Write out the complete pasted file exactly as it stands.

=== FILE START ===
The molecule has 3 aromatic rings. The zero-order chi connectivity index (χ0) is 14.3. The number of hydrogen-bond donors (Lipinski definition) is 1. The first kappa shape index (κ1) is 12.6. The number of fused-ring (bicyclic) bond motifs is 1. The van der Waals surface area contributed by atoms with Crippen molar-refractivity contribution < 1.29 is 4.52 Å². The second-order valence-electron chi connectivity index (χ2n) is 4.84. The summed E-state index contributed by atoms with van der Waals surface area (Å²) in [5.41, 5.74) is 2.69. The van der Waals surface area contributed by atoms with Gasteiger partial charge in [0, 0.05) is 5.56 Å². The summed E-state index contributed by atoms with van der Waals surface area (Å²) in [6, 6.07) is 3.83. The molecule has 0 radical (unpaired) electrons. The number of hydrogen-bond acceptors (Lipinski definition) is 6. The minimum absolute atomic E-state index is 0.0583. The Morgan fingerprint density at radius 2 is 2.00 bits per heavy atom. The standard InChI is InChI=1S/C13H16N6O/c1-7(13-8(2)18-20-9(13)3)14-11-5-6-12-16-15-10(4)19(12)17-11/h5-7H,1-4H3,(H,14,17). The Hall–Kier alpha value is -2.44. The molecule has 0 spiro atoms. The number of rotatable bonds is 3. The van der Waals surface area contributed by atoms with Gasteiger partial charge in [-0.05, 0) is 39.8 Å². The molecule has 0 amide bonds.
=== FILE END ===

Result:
The molecule has 3 aromatic rings. The zero-order chi connectivity index (χ0) is 14.3. The number of hydrogen-bond donors (Lipinski definition) is 1. The first kappa shape index (κ1) is 12.6. The number of fused-ring (bicyclic) bond motifs is 1. The van der Waals surface area contributed by atoms with Crippen molar-refractivity contribution < 1.29 is 4.52 Å². The second-order valence-electron chi connectivity index (χ2n) is 4.84. The summed E-state index contributed by atoms with van der Waals surface area (Å²) in [5.41, 5.74) is 2.69. The van der Waals surface area contributed by atoms with Gasteiger partial charge in [0, 0.05) is 5.56 Å². The summed E-state index contributed by atoms with van der Waals surface area (Å²) in [6, 6.07) is 3.83. The molecule has 0 radical (unpaired) electrons. The number of hydrogen-bond acceptors (Lipinski definition) is 6. The minimum absolute atomic E-state index is 0.0583. The Morgan fingerprint density at radius 2 is 2.00 bits per heavy atom. The standard InChI is InChI=1S/C13H16N6O/c1-7(13-8(2)18-20-9(13)3)14-11-5-6-12-16-15-10(4)19(12)17-11/h5-7H,1-4H3,(H,14,17). The Hall–Kier alpha value is -2.44. The molecule has 0 spiro atoms. The number of rotatable bonds is 3. The van der Waals surface area contributed by atoms with Gasteiger partial charge in [-0.05, 0) is 39.8 Å². The molecule has 0 amide bonds.